What we don't know about dieting

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What we don't know about dieting


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Old 04-24-2019, 17:22   #1
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Default What we don't know about dieting

Well, it seems that most of us here know something in rejecting the advice about low-calorie food. A look at the inadequacy of the calorie as a measure of what food does to us and for us:

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“It sounds simple but I decided to listen to my body and eat whenever I was hungry but only when I was hungry, and to eat real food, not food ‘products’,” he says. He went back to items that he’d long banned himself from eating. He had his first rasher of bacon in three years and enjoyed cheese, whole-fat milk and steaks.

He immediately felt less hungry and happier. More surprising, he quickly began to lose his extra fat.
Death of the Calorie?

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Old 04-24-2019, 17:29   #2
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Quote:
Originally Posted by itissteve View Post
Well, it seems that most of us here know something in rejecting the advice about low-calorie food. A look at the inadequacy of the calorie as a measure of what food does to us and for us:







Death of the Calorie?


This isn’t a case study, it’s the unsubstantiated claim of one person in an economics magazine.


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Old 04-24-2019, 17:57   #3
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The article is not billed as a peer-reviewed metastudy. It is a (IMHO well-reasoned) suggestion that calories, as they currently are measured, provide a gross oversimplification of human nutrition, and the author urges more study.

Looking at how many people here succeed in improving their health with some diets and not with others and the success many here have not only in limiting what they eat (low-carb, dairy-free, etc.) but when (IF, OMAD, etc.), I'd say the guy was on to something.

What are your particular objections to the article?

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Old 04-24-2019, 20:02   #4
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Quote:
Originally Posted by itissteve View Post
The article is not billed as a peer-reviewed metastudy. It is a (IMHO well-reasoned) suggestion that calories, as they currently are measured, provide a gross oversimplification of human nutrition, and the author urges more study.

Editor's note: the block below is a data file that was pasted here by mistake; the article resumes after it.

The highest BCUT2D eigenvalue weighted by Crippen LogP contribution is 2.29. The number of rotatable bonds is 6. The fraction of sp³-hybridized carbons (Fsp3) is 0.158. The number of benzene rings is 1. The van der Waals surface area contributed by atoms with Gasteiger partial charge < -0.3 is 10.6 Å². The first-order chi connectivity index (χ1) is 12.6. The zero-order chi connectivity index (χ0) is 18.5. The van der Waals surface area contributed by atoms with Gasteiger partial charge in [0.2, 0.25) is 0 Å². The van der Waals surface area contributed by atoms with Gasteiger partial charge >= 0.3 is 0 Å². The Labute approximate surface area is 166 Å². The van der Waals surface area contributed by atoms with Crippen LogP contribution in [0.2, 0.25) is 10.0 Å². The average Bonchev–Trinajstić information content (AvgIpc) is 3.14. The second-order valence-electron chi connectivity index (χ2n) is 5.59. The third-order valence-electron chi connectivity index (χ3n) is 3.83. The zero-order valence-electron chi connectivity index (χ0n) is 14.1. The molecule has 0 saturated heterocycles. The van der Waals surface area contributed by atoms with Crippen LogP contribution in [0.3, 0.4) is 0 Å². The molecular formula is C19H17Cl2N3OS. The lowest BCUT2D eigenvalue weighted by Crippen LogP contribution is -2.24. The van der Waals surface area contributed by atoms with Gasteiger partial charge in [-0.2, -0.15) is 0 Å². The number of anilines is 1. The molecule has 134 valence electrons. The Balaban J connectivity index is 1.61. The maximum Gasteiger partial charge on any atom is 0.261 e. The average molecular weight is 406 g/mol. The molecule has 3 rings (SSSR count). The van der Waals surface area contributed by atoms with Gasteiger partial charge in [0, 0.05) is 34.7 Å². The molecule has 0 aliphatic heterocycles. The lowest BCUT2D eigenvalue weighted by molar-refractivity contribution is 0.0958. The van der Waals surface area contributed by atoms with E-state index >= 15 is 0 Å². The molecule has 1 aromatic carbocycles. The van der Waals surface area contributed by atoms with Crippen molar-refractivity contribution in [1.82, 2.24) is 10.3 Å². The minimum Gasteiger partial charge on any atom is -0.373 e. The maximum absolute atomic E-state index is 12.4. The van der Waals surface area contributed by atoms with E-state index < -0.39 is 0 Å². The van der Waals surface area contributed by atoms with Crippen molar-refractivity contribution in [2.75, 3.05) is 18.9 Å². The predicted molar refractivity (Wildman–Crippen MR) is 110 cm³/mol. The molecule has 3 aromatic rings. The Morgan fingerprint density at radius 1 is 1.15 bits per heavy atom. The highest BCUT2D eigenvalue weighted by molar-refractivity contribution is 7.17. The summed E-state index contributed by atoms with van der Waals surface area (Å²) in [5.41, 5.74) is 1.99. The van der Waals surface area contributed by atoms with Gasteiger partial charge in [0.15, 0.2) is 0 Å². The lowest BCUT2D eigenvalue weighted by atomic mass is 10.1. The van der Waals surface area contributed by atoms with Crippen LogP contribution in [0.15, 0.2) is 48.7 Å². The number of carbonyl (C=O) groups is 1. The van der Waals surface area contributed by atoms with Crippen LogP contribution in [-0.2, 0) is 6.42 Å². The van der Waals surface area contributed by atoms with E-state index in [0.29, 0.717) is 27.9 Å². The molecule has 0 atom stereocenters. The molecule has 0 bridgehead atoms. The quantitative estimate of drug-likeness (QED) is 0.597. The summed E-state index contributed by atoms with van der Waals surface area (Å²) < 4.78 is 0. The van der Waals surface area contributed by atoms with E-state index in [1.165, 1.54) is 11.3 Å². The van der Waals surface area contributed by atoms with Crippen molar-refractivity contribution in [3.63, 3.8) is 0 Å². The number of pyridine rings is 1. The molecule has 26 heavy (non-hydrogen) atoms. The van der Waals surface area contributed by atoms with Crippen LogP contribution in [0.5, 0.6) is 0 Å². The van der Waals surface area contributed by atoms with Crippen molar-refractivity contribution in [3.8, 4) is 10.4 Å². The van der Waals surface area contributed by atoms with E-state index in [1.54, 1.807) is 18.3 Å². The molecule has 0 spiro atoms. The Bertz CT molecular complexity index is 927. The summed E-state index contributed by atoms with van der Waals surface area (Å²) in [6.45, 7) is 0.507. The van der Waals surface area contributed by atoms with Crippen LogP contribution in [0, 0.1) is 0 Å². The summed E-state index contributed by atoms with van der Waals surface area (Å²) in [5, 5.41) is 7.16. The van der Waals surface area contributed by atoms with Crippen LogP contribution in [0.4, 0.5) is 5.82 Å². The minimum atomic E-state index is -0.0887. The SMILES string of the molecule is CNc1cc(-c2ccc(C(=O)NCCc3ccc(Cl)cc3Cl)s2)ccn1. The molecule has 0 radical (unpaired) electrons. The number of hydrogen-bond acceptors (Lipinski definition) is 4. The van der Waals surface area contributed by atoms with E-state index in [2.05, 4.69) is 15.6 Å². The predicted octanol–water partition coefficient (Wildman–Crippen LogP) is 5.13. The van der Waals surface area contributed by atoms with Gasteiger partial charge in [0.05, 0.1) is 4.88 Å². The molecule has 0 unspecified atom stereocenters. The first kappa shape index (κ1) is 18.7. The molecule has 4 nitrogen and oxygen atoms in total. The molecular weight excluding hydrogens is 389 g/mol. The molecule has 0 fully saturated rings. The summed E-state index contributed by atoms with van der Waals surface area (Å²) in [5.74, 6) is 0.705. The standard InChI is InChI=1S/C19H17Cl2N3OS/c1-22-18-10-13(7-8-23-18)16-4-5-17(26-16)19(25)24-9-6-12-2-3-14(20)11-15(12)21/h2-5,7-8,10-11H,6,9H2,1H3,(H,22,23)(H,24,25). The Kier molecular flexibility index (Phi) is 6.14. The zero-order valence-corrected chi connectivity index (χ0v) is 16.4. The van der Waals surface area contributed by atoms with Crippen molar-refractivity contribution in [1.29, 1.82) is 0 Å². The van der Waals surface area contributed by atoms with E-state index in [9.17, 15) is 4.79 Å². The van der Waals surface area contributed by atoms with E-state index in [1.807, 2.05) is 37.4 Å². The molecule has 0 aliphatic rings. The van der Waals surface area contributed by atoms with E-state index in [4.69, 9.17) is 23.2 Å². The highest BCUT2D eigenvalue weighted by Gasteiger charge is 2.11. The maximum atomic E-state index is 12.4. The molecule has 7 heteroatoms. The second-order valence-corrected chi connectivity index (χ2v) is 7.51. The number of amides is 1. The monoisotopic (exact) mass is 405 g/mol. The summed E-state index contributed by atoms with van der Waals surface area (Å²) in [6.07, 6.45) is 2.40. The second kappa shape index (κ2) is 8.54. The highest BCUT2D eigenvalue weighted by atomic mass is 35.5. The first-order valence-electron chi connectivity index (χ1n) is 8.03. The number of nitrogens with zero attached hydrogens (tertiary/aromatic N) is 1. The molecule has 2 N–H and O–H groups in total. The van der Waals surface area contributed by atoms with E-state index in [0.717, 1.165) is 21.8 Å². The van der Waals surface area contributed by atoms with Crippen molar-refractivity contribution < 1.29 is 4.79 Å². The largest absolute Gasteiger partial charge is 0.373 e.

Looking at how many people here succeed in improving their health with some diets and not with others and the success many here have not only in limiting what they eat (low-carb, dairy-free, etc.) but when (IF, OMAD, etc.), I'd say the guy was on to something.

What are your particular objections to the article?

No personal objections, of course.

The article, in addition to its discussion of calories, also suggests that bacon (processed meat) is somehow harmless. Meat can be part of a very healthy diet, but several peer-reviewed studies show that processed meat consumption should be limited:

https://academic.oup.com/ajcn/article/100/3/948/4576576

https://academic.oup.com/ajcn/articl...1/386S/4576503

https://www.ncbi.nlm.nih.gov/pubmed/25030780

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Old 04-24-2019, 21:41   #5
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My understanding of what I read about bacon several years ago is that it's the processing and addition of nitrites/nitrates that makes bacon less healthy. Since I buy nitrite/nitrate free bacon, I'm not troubled about eating it. Same with deli meat - get it at the healthfood store and rarely eat commercially processed.

I am one who succeeded with forgetting about calorie intake. As long as I keep carbs low (from leafy green and cabbage family veggies) and protein moderate, I can eat all the fatty foods I want and still lose extra weight. And I'm never hungry or feel deprived when I stick to this LCHF way of eating. I'm old enough to have tried many, many, many diets in my lifetime for weight loss and failed just about as many. I'll never go back to that yo-yo lifestyle.

I did not read the article, just responding to the topic.